If you’re trying to raise money to invest in the growth of your real estate portfolio, two options that are available to you are debt financing and equity financing. Debt financing means to borrow a fixed amount that will be paid back with interest—similar to using a credit card or taking out a car loan—while equity financing is selling a percentage of ownership to an investor in exchange for their capital X. There are pros and cons to both, of course.
Depending on your situation and projections, it may be optimal to go with one option over the other.
Many would choose debt financing over equity financing. This is largely, if not primarily because this option keeps you in control of how the money is used. Besides the transactions you’ll make during the repayment period, the lender won’t have a commanding or lasting impact on your portfolio X. For the exception of variable rate loans, you are likely to reap a larger portion of the rewards than if you sold equity to investors in order to finance the growth X. Moreover, interest on the debt can be deducted from your taxes, effectively lowering the net cost of the loan. The beauty of it all is that your relationship with the lender is over after you’ve paid back your debt X.
Many others would choose equity financing over debt financing. Equity financing may come in various forms, including close partnerships, angel investors, crowdfunding platforms, venture capital firms, or even an initial public offering (IPO) X. Arguably the most appealing aspect of this option is that you get to distribute the financial risk among a larger group of people X. Not only do you not have to make repayments when you are not making a profit, but if the business venture fails, none of the money needs to be repaid X. Furthermore, you may get valuable business assistance that you otherwise would not have, depending on who your investors are X.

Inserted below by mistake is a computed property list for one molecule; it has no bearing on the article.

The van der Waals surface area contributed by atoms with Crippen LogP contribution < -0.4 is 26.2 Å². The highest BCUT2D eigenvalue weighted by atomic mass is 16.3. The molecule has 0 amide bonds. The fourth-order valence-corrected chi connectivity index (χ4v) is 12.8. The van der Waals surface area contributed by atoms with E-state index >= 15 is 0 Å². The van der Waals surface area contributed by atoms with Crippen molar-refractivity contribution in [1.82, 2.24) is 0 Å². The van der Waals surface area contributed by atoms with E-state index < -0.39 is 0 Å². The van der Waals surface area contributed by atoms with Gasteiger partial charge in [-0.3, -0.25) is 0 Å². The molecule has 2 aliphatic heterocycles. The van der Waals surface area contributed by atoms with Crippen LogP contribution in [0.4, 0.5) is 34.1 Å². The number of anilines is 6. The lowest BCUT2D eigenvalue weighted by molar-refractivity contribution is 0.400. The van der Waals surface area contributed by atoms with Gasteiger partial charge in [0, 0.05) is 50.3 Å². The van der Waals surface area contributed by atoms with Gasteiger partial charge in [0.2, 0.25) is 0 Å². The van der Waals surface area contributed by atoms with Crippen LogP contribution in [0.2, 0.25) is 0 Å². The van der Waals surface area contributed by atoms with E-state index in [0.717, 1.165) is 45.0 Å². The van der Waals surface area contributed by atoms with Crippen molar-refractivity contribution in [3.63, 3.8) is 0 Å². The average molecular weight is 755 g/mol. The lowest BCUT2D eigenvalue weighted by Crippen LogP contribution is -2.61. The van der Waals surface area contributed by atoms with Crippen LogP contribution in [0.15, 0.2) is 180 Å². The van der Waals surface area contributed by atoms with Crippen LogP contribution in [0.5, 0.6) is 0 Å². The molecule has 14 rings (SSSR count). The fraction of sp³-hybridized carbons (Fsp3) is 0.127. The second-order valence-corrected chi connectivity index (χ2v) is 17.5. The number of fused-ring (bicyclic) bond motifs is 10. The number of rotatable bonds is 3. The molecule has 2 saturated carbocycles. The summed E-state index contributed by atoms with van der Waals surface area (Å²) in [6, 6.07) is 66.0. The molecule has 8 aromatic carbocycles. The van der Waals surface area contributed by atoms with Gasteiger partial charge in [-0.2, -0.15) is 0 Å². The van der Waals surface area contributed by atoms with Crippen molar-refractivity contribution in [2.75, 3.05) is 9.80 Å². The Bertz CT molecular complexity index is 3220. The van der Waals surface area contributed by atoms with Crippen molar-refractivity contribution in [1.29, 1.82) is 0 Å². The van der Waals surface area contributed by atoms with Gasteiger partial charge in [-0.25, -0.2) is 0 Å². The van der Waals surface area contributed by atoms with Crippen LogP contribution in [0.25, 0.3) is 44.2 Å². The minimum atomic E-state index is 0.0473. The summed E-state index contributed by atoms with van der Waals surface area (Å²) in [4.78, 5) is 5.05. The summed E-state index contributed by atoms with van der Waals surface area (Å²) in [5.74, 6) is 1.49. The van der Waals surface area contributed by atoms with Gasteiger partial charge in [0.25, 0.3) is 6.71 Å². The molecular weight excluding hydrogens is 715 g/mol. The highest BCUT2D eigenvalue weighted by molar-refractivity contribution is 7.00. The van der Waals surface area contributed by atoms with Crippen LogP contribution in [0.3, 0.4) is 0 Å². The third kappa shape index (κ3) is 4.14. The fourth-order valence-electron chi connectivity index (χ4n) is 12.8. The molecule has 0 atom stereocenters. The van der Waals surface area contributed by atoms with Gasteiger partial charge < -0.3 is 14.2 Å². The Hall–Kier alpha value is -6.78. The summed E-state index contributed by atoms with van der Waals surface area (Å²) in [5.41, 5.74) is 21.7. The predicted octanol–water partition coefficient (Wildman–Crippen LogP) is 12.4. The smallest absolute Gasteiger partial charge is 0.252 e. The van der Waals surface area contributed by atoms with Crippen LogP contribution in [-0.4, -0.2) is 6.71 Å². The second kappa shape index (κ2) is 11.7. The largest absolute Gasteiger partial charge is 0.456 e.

Specific to real estate investing, there is the additional option of preferred equity.
Preferred equity helps real estate developers finance a project with capital that is lower priority to the mortgage debt but higher priority to the remaining equity in the project X. In essence, when the property generates income from rent or profits from being is sold, preferred equity holders are paid immediately after the lenders, making the investment less risky X. Because investors with preferred equity in the portfolio are given preference relative to those with common equity in the distribution of cash flows, they are more incentivized to invest X.
Now that we’ve distinguished debt financing from equity financing in real estate, how do you choose between the two? Do the math! This is a lot easier said than done, but you must first project the performance of your investment property. Then you must calculate how the interest on the loan (annual rate times loan amount) compares to the dividends you would have to pay to investors (percent share times profit) X. This is an over simplification, of course, but projecting and calculating these figures would tell you which is more cost-effective and consequently more profitable!